P.S., that's a call-back to my previous column's mention of my AP English teacher. We had a meeting about my report on The Three Sisters and she kept asking me about the characters and I sat silently. I remember the conversation went:
Mrs. Jaffe: "Who's always dressed in black?"
I told Peter how great he was in "American Beauty," and also how much older he looked! Turns out, he felt his real estate king character should have grey in his hair, but his hair is so black that when you strip it to dye it, it turns yellow. So, they decided to wig him. He was nervous they wouldn't find a wig for him because he thinks he has a really big head. Well, they tried one wig on him and it was way too big for his head! He asked why there was a wig for someone who obviously had a non-human sized head. The wig designer sheepishly told him that it had been a wig for Charlton Heston. That still didn't make sense until she explained further: Turns out, Charlton Heston wore a toupee but didn't want people to know. Therefore, all of his wigs had to be big enough to fit over his head and the wig he was wearing. I guess whenever Charlton was in a film, his toupée became a two-pée! Yeah! Now we're having pun!
Peter did musicals in college, too, and his college was the first to get the rights to Follies right after it closed! They invited Stephen Sondheim to see it, but he wrote them back a great letter saying, "We lost $800,000 on our production. I hope your does better!" When Peter got to meet Hal Prince a few years later, he told him the story. Peter decidedly did not get the big laugh he thought he'd get from Hal. Instead he got a glare while Hal walked away muttering, "We did not lose $800,000!" Yowza. Don't make "investors-lose-massive-amounts-of-money" jokes with a producer.
I also interviewed Lonny Price who was promoting the DVD of the Company concert, which was just released. This is the all-star version (with the New York Philharmonic) that he directed, with Neil Patrick Harris as Bobby. Lonny also said he would never do something like that again! I thought he meant a one-night concert, but he more specifically meant a one-night concert where everyone had tons of other commitments. Everyone had to be rehearsed completely separately. It was essentially a rehearsal period for people with intimacy issues (just like Bobby!) P.S., just last week was the 32nd anniversary (!) of Merrily We Roll Along opening on Broadway. And a few days later was the anniversary of the closing. How crazy that a show with such a brilliant score would close after just a few performances. Can't people just ignore whatever didn't work and revel in what did? Hmph. I did a deconstruction of "Opening Doors," and I sent it to Lonny. He gave me some inside scoop on one of the things I pointed out: For some reason, in one section, Lonny says, "Yeah!" two octaves above his speaking voice. I thought it was simply an odd, random choice with no subtext. He informed me that, in actuality, it was his private homage to…Angela Lansbury! He loved her in Sweeney Todd and that was his (bizarre) way of paying tribute to her. He told me that he tried to make the "yeah" sound like the way she would do it (a la "Worst Pies in London") and he kept waiting for it to get cut. It stayed and became immortalized on the record! And now that 30 years have passed, the statute of limitations is off and the secret has been revealed: Lonny Price is Nelly Lovett.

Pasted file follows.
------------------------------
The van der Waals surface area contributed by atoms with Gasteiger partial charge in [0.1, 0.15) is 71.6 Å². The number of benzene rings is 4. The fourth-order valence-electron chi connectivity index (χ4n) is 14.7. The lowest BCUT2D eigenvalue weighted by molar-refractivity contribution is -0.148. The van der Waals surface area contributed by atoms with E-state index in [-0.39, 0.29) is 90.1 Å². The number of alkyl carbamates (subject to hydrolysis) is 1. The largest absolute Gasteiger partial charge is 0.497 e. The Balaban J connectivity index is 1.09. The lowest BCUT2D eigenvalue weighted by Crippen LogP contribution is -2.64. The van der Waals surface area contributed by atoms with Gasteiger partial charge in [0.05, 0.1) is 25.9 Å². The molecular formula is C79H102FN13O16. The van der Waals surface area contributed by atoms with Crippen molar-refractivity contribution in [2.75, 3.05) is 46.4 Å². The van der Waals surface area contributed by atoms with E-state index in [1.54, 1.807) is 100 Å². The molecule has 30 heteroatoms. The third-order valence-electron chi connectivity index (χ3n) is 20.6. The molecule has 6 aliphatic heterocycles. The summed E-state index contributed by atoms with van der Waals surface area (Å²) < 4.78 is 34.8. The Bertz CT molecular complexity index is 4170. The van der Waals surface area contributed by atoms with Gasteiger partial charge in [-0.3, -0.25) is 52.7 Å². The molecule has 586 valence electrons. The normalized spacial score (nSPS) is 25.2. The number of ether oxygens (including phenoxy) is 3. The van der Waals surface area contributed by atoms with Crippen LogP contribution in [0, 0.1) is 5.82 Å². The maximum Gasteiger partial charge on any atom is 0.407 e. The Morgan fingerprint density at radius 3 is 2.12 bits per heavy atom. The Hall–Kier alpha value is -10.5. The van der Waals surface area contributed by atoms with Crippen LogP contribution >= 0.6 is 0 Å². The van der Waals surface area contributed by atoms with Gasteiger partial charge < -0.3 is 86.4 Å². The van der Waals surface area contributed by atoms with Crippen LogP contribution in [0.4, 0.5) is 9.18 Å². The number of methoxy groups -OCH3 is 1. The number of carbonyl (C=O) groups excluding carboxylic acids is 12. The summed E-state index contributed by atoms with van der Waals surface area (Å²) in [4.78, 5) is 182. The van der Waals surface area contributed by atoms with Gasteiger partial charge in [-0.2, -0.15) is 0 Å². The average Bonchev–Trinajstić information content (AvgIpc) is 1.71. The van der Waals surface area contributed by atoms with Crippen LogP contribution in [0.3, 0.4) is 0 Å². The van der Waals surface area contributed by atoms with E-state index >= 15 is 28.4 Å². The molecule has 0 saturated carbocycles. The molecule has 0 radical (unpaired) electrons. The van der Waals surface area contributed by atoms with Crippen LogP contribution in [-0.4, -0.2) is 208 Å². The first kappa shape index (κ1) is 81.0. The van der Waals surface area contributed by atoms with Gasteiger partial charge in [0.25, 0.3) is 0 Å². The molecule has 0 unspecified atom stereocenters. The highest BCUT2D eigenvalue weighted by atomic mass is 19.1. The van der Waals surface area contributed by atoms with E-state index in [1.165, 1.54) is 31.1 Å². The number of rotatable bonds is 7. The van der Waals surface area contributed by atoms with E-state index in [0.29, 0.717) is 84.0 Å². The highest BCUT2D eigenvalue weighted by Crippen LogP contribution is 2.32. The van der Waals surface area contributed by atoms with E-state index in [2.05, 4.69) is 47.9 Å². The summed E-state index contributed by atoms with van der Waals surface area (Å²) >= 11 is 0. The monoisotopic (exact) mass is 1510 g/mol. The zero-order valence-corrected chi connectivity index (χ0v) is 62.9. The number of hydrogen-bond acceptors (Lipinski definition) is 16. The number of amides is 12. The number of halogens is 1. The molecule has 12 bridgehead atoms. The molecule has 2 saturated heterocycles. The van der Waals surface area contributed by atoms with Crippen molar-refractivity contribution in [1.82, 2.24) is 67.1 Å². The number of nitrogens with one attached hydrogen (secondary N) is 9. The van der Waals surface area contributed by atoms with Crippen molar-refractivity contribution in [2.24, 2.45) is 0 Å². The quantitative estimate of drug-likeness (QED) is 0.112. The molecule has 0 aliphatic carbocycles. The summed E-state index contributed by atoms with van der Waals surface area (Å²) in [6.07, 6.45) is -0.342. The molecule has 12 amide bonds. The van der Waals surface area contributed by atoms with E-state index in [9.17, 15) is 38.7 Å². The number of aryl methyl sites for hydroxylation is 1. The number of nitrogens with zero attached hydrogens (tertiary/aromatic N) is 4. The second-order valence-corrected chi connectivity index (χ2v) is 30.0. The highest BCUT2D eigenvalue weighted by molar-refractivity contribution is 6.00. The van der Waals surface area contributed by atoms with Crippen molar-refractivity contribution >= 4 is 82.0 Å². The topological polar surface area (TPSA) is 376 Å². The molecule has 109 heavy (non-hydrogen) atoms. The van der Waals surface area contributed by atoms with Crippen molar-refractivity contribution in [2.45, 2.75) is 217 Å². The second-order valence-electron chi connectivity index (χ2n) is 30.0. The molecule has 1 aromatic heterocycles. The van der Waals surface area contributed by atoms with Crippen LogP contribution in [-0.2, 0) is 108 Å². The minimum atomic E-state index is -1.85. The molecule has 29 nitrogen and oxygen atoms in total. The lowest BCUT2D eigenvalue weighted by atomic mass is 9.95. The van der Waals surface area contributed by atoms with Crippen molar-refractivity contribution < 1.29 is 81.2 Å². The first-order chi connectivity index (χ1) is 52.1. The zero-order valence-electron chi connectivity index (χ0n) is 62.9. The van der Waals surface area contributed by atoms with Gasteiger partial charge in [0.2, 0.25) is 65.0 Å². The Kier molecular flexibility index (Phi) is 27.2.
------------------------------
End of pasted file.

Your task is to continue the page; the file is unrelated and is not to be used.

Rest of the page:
OK. I'm on a flight to New York from Las Vegas, where I was asked to be part of fancy and shmancy conference about young adult books! It was my very cool to walk around with my nametag that also said "Random House." I kept the whole "Almost kicked out of AP English in high school" thing under wraps. If you still haven't gotten an autographed copy of my youth novel "My Awesome/Awful Popularity Plan" or "Broadway Nights," get thee to my SethTV.com shop ASAP. Happy Thanksgiving!
(Seth Rudetsky is the afternoon Broadway host on SiriusXM. He has played piano for over 15 Broadway shows, was Grammy-nominated for his concert CD of Hair and Emmy-nominated for being a comedy writer on "The Rosie O'Donnell Show." He has written two novels, "Broadway Nights" and "My Awesome/Awful Popularity Plan," which are also available at Audible.com. He recently launched SethTV.com, where you can contact him and view all of his videos and his sassy new reality show.)